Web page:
RTMP – Real Time Messaging Protocol Explained
Real Time Messaging Protocol or RTMP is mainly serving for high speed transmission of audio, video and data between flash player and a server. Initially developed by Macromedia, the protocol is now owned by Adobe, and specifications about it have only partially been released for public use.
According to those specifications, the RTMP protocol has multiple variations, i.e. the “plain” RTMP protocol, RTMPS which is RTMP over an TLS/SSL connection, RTMPE which is RTMP encrypted using Adobe’s own security mechanism, and RTMPT which is encapsulated within HTTP requests to traverse firewalls.
The use of RTMP is to avoid latency in communication, mainly, deliver audio or video streams smoothly, and by splitting them in fragments, make them interleaved and multiplexed over a single connection. Also, you save bandwidth.
Interleaving and multiplexing is done at the packet level, with RTMP packets across several different active channels being interleaved in such a way as to ensure that each channel meets its bandwidth, latency, and other quality-of-service requirements. RTMP defines several virtual channels on which packets may be sent and received, and which operate independently of each other. During a regular RTMP session, several channels may be active simultaneously at any given time.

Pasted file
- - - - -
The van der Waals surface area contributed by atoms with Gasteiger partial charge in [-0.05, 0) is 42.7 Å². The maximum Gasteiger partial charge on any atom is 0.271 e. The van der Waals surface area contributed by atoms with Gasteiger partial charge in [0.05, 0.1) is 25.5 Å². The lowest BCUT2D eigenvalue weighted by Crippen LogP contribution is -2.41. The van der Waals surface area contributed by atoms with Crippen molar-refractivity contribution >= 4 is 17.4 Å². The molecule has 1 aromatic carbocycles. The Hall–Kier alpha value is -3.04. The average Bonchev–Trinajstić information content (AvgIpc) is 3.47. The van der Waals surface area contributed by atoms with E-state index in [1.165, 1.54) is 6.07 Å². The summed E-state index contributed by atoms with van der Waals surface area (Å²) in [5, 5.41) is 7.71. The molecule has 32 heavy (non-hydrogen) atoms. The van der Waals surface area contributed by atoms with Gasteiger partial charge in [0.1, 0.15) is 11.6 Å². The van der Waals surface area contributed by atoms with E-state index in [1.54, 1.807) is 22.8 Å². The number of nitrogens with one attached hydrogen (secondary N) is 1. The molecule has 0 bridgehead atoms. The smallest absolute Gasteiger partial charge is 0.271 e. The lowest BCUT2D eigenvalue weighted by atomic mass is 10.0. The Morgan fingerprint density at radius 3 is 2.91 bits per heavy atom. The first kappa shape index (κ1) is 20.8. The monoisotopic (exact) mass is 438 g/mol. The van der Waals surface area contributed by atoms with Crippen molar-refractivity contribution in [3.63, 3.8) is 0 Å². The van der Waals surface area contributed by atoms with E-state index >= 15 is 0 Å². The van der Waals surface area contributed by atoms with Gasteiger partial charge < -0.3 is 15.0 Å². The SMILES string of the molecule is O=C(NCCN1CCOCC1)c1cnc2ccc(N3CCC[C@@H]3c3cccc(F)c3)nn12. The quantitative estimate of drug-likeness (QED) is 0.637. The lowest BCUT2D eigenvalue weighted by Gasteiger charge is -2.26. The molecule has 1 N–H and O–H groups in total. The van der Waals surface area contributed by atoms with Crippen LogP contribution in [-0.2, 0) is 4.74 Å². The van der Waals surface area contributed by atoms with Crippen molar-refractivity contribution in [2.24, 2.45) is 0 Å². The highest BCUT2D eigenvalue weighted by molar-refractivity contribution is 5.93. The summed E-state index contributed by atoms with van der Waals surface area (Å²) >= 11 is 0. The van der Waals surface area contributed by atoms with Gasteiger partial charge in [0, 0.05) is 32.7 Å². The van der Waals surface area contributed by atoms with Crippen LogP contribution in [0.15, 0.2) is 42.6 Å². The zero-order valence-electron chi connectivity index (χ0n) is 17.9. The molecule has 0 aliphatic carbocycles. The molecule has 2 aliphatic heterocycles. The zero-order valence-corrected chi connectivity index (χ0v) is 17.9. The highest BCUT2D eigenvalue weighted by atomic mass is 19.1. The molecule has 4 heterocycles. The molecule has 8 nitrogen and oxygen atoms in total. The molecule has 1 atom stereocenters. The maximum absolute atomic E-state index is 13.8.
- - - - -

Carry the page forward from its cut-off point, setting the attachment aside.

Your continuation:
The Original Flash Streaming Protocol
RTMP is also considered the original flash streaming protocol as developed by Macromedia, then Adobe for streaming audio, video, and data, between Flash media Server and Flash player. A two way connection is established between Flash server and Flash player which allows for a real-time communication back and forth. Example of data that can be communicated is:
- prerecorded data
- live video data
- live audio data
- text chat
- coordinates X and Y in a multiplayer game, for example
- and more…
How it Works?
Flash player first contacts the Flash media server and an RTMP connection is then established. An RTMP connection is said to begin with a “handshake”. Flash player requests a specific stream, for example – video. Once the media server receives the request (for the stream), it is sent to Flash SWF directly over the RTMP connection. The same stream can be sent to any number of clients that request it, provided the bandwidth is good enough on both sides to deliver all the simultaneous streams. Additional media servers can be chained together, which in result improves capacity, or allows for – large events.
What it Looks Like?
Protocol packets contain a header and a body which, in the case of connection and control commands, is encoded using the Action Message Format (AMF).
Image 1 – RTMP packet structure
Image source: Wikimedia Commons
Image 2 – RTMP headers
Basic Header is the only constant part of the packet, composed of a single byte, and the rest of the packet is the stream ID. The basic header can be extended with 2 or 3 extra bytes. The Chunk Message Header contains meta-data information such as the message size, timestamp and message type. This last value is a single byte and defines whether the packet is an audio, video, command or “low level” RTMP packet (e.g. RTMP Ping).
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